Recently I was playing a board game with four elementary-school-aged kids each teamed with their volunteer Big Brother or Big Sister. I noticed at each turn that three of the kids refused to read their game action cards out loud. They would draw a card, hold it in front of them and look at it intently, knowing they were the center of attention at that moment while the rest of us looked at them expectantly. Finally, after a long silence, one of the adults (usually impatient me) would ask “What does it say?” Sometimes at this point the child would look up and smile, sometimes they would continue staring at the card, but at no point would they dare to say a word. One girl, two years younger than the rest, started out reading her cards, or at least eagerly attempting to read them, but as the game progressed she began to copy the behavior of the older kids and then she, too, stopped reading anything out loud. In order for the game to move forward, they would either hand their card to their adult teammate, or simply sit like a stone while their adult teammate finally leaned over and revealed the action required.
In my experience, kids clam up like this when they are afraid that they might get something wrong. Rather than risk being laughed at or judged — either by their peers or an adult — saying nothing at all is a safe strategy. These kids were smart. They quickly sized us up as adults who would step in and read it for them if they just waited long enough. We definitely took the bait — hook, line and sinker. This was a friendly game situation with adults who were neither teachers, coaches nor parents, and a very small group of kids, yet they clearly felt too vulnerable to risk making a mistake. It speaks to the enormous fragility we humans have when it comes to taking risks. It takes a long time to build the trust needed to feel safe.
Contrast this with the kids who were in our loosely-formed group of homeschoolers. They seemed much less afraid of getting something wrong, and much more likely to explore out loud around peers and grownups. They were not vying for grades or worried about what they might be tested on later, which eliminated a lot of anxious energy that was better spent happily learning. Their days and years were lived around friends and family they could fully trust to support and encourage them. They felt safe to try things, safe to be themselves.
They didn’t have to don the “cool” facade of armor that so many kids wear to cover up their real feelings and interests. No one needed to outperform a classmate in order to succeed, which resulted in their being incredibly encouraging of each other. Perhaps because they were with people who gave them honest feedback without the need to make them look bad in the process, they had little fear of being less than perfect. They were free to explore ideas as they came up, play around with them as long as they wanted, or move to another idea if that seemed more interesting. The result was a group that cooperated with each other, laughed together rather than at each other, and respected everyone around them, kids and adults alike. When new kids came into the group, they were easily accepted and welcomed. There was no need to form cliques. Everyone was an “insider”.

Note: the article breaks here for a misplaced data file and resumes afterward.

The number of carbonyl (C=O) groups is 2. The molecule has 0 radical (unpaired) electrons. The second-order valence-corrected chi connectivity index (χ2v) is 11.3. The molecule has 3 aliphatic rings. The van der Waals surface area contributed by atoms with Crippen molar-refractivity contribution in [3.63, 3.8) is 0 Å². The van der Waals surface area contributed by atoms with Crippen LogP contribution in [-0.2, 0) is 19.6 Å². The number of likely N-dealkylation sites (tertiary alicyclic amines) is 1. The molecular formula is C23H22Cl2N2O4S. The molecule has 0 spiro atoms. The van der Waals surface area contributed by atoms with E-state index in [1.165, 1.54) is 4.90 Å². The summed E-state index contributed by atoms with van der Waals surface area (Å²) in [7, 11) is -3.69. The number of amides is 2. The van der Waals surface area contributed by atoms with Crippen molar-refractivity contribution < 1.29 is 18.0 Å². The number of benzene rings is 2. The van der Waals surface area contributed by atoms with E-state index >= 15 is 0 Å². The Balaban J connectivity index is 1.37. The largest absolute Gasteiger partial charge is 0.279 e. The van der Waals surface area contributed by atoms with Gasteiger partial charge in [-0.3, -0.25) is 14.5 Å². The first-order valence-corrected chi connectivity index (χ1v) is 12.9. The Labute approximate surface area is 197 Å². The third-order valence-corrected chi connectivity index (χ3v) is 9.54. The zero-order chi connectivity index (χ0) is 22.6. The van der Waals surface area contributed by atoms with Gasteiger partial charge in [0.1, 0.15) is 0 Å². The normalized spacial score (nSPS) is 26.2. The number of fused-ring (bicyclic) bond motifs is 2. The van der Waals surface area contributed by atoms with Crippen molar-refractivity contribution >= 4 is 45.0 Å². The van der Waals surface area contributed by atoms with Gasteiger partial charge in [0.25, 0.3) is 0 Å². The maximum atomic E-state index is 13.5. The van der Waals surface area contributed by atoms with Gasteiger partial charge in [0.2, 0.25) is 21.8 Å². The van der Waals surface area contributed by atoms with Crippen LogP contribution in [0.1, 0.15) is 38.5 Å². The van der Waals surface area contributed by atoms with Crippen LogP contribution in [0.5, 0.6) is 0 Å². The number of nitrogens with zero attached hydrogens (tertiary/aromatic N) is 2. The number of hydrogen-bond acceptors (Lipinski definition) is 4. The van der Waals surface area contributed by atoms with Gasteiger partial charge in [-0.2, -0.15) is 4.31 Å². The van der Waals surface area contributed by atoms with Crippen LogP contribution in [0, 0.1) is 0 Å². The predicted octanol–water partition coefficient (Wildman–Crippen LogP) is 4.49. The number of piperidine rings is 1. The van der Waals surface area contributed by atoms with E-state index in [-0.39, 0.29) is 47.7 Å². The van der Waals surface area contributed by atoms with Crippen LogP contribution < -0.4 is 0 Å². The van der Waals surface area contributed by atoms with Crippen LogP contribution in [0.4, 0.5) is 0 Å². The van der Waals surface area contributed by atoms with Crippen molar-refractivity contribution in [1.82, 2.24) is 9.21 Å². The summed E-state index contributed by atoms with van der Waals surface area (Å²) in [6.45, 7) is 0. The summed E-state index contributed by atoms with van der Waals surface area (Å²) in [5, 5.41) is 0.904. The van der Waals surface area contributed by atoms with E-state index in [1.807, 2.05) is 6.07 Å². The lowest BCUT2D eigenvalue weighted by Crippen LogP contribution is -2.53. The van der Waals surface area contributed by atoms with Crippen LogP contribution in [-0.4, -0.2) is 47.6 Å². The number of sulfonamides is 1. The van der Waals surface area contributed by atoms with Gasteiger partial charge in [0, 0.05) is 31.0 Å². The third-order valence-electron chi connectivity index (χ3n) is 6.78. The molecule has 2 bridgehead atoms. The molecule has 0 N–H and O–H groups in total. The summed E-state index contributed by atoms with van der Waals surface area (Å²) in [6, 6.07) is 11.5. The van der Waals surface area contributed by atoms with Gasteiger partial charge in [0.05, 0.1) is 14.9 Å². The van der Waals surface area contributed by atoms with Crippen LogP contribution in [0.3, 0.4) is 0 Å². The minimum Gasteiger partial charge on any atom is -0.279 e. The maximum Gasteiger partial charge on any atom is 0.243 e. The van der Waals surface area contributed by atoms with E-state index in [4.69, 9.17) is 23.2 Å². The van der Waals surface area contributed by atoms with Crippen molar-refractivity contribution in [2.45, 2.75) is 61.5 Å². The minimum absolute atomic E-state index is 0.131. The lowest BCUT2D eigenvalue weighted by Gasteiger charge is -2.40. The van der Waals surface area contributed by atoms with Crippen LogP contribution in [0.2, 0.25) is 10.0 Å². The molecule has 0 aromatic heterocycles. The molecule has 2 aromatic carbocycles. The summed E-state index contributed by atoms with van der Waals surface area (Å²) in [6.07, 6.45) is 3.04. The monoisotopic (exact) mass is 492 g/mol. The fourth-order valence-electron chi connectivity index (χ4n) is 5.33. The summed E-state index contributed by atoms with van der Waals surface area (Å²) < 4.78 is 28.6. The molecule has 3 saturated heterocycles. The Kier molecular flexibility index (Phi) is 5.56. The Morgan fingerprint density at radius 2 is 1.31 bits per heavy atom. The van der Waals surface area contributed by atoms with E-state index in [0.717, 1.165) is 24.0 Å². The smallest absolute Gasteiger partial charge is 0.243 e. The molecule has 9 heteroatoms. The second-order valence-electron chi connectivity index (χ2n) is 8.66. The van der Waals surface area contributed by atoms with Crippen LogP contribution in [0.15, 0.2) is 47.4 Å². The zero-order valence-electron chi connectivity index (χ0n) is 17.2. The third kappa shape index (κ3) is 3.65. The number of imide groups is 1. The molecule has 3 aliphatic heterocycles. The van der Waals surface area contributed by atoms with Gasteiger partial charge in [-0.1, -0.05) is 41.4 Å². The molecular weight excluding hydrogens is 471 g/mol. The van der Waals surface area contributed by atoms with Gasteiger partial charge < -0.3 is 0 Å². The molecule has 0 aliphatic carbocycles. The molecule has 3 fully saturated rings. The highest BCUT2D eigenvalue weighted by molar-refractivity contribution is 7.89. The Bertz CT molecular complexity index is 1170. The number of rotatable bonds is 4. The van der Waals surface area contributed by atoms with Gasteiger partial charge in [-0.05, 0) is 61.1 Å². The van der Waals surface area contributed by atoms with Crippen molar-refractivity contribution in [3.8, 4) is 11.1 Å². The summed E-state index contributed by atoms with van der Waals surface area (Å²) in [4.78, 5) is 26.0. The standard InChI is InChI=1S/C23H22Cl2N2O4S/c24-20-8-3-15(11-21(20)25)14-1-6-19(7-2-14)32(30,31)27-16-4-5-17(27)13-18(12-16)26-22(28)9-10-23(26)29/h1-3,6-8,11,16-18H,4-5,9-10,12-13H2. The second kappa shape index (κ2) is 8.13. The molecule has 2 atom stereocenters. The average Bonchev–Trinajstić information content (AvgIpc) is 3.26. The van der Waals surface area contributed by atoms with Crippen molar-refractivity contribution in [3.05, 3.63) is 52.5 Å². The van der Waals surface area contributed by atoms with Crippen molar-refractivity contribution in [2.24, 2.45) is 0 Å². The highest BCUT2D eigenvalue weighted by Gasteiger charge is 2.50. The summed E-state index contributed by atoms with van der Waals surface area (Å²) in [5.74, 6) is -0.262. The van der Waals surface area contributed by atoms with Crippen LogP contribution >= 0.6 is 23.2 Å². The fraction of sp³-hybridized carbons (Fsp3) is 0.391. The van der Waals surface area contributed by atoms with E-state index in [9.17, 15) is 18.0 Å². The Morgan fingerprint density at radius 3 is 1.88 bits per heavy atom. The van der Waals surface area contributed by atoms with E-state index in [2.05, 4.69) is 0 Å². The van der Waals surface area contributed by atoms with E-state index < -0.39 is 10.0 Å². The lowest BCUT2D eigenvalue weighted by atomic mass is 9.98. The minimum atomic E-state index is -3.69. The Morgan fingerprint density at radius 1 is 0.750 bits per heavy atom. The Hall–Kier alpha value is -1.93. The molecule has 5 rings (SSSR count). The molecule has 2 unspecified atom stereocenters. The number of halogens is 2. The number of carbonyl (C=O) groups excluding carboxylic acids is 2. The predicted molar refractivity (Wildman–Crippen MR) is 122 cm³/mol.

This was our “normal”, but outside adults who interacted with our kids reminded us just how unusual it was, when we repeatedly heard positive comments on the genuine enthusiasm for learning, the lack of infighting and the degree of encouragement among the kids. With this strong foundation of trust and acceptance these kids grew up to be confident, willing to think outside the box and better able to deal with stress when it came.
The effects of fearing to risk, of needing absolute certainty that we are “getting it right”, extend long beyond childhood. Strategies aren’t really all that different for adults in the workplace who don’t speak up in meetings or who hold back for fear of looking ignorant. Maybe the extent of this issue is why Brené Brown’s TED talk, The Power of Vulnerability, has been one of the most watched talks to date. In her book, Daring Greatly, she quotes a technology CEO who says the fear of being ridiculed, laughed at and belittled when introducing an idea is the most significant barrier to creativity and innovation. Our deep fear of feeling shame drives a myriad of unproductive behaviors.
A culture of people who are afraid of failure is not likely to be one where people push the boundaries with innovative thinking and revolutionary ideas. Becoming aware of the ways in which we shut kids down compared to strategies such as unschooling that keep them open could be the beginning of finding new ways to support and encourage future generations. Imagine what our world might be like if we could remove barriers to creativity and see more of our kids grow up feeling comfortable with emotional risk and vulnerability.
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